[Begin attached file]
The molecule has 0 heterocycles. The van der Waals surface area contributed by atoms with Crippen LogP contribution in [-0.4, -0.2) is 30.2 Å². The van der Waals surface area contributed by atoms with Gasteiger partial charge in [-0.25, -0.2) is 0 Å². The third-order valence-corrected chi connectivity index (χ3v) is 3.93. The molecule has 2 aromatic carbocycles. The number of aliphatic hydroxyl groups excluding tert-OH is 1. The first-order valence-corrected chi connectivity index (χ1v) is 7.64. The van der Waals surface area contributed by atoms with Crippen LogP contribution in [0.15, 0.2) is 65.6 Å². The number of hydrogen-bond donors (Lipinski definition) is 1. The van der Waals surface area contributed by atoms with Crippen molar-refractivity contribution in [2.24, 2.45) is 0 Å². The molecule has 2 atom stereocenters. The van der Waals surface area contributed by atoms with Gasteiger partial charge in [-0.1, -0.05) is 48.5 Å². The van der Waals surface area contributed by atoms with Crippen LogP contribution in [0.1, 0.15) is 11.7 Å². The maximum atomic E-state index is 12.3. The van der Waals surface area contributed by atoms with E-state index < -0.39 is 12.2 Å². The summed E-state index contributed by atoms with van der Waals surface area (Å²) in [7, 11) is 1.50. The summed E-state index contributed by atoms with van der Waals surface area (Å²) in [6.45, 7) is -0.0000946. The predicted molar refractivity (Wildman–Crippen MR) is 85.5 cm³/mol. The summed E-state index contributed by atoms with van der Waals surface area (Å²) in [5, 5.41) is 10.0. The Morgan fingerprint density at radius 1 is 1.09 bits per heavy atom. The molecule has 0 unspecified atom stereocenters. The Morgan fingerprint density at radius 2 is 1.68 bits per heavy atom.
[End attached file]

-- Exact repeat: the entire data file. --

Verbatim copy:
The molecule has 0 heterocycles. The van der Waals surface area contributed by atoms with Crippen LogP contribution in [-0.4, -0.2) is 30.2 Å². The van der Waals surface area contributed by atoms with Gasteiger partial charge in [-0.25, -0.2) is 0 Å². The third-order valence-corrected chi connectivity index (χ3v) is 3.93. The molecule has 2 aromatic carbocycles. The number of aliphatic hydroxyl groups excluding tert-OH is 1. The first-order valence-corrected chi connectivity index (χ1v) is 7.64. The van der Waals surface area contributed by atoms with Crippen LogP contribution in [0.15, 0.2) is 65.6 Å². The number of hydrogen-bond donors (Lipinski definition) is 1. The van der Waals surface area contributed by atoms with Crippen molar-refractivity contribution in [2.24, 2.45) is 0 Å². The molecule has 2 atom stereocenters. The van der Waals surface area contributed by atoms with Gasteiger partial charge in [-0.1, -0.05) is 48.5 Å². The van der Waals surface area contributed by atoms with Crippen LogP contribution in [0.1, 0.15) is 11.7 Å². The maximum atomic E-state index is 12.3. The van der Waals surface area contributed by atoms with E-state index < -0.39 is 12.2 Å². The summed E-state index contributed by atoms with van der Waals surface area (Å²) in [7, 11) is 1.50. The summed E-state index contributed by atoms with van der Waals surface area (Å²) in [6.45, 7) is -0.0000946. The predicted molar refractivity (Wildman–Crippen MR) is 85.5 cm³/mol. The summed E-state index contributed by atoms with van der Waals surface area (Å²) in [5, 5.41) is 10.0. The Morgan fingerprint density at radius 1 is 1.09 bits per heavy atom. The molecule has 0 unspecified atom stereocenters. The Morgan fingerprint density at radius 2 is 1.68 bits per heavy atom.